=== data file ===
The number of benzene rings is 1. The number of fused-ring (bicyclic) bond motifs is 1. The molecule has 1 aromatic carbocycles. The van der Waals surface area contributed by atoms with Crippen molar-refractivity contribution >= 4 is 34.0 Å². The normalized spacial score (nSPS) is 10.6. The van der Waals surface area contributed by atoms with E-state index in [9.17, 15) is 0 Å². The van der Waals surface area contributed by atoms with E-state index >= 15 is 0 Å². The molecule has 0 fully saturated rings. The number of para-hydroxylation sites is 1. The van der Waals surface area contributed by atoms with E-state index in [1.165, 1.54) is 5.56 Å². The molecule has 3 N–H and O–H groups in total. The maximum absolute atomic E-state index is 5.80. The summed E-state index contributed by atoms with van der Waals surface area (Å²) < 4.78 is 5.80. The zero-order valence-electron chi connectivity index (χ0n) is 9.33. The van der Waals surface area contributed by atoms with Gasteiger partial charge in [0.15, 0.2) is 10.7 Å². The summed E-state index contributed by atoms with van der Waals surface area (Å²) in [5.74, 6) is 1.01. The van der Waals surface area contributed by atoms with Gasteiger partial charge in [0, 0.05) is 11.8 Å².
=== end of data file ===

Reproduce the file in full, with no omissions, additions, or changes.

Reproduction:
The number of benzene rings is 1. The number of fused-ring (bicyclic) bond motifs is 1. The molecule has 1 aromatic carbocycles. The van der Waals surface area contributed by atoms with Crippen molar-refractivity contribution >= 4 is 34.0 Å². The normalized spacial score (nSPS) is 10.6. The van der Waals surface area contributed by atoms with E-state index in [9.17, 15) is 0 Å². The van der Waals surface area contributed by atoms with E-state index >= 15 is 0 Å². The molecule has 0 fully saturated rings. The number of para-hydroxylation sites is 1. The van der Waals surface area contributed by atoms with E-state index in [1.165, 1.54) is 5.56 Å². The molecule has 3 N–H and O–H groups in total. The maximum absolute atomic E-state index is 5.80. The summed E-state index contributed by atoms with van der Waals surface area (Å²) < 4.78 is 5.80. The zero-order valence-electron chi connectivity index (χ0n) is 9.33. The van der Waals surface area contributed by atoms with Gasteiger partial charge in [0.15, 0.2) is 10.7 Å². The summed E-state index contributed by atoms with van der Waals surface area (Å²) in [5.74, 6) is 1.01. The van der Waals surface area contributed by atoms with Gasteiger partial charge in [0, 0.05) is 11.8 Å².